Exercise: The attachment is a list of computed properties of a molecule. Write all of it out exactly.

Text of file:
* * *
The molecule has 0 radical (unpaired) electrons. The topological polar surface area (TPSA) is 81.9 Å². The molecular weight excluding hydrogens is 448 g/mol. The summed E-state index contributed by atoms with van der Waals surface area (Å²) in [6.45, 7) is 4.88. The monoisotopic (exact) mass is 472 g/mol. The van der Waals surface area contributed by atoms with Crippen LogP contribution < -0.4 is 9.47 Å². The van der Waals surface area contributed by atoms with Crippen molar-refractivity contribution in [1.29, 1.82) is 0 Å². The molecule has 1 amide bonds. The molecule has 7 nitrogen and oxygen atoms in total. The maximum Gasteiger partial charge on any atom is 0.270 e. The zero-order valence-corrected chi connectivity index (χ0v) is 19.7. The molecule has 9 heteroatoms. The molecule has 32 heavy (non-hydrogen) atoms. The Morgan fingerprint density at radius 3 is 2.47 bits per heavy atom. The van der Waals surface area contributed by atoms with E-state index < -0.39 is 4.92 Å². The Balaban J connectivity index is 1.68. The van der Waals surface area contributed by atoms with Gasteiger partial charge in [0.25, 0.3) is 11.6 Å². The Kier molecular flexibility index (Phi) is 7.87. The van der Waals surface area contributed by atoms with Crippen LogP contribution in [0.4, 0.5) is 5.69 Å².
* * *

The molecule has 0 radical (unpaired) electrons. The topological polar surface area (TPSA) is 81.9 Å². The molecular weight excluding hydrogens is 448 g/mol. The summed E-state index contributed by atoms with van der Waals surface area (Å²) in [6.45, 7) is 4.88. The monoisotopic (exact) mass is 472 g/mol. The van der Waals surface area contributed by atoms with Crippen LogP contribution < -0.4 is 9.47 Å². The van der Waals surface area contributed by atoms with Crippen molar-refractivity contribution in [1.29, 1.82) is 0 Å². The molecule has 1 amide bonds. The molecule has 7 nitrogen and oxygen atoms in total. The maximum Gasteiger partial charge on any atom is 0.270 e. The zero-order valence-corrected chi connectivity index (χ0v) is 19.7. The molecule has 9 heteroatoms. The molecule has 32 heavy (non-hydrogen) atoms. The Morgan fingerprint density at radius 3 is 2.47 bits per heavy atom. The van der Waals surface area contributed by atoms with E-state index < -0.39 is 4.92 Å². The Balaban J connectivity index is 1.68. The van der Waals surface area contributed by atoms with Gasteiger partial charge in [0.25, 0.3) is 11.6 Å². The Kier molecular flexibility index (Phi) is 7.87. The van der Waals surface area contributed by atoms with Crippen LogP contribution in [0.4, 0.5) is 5.69 Å².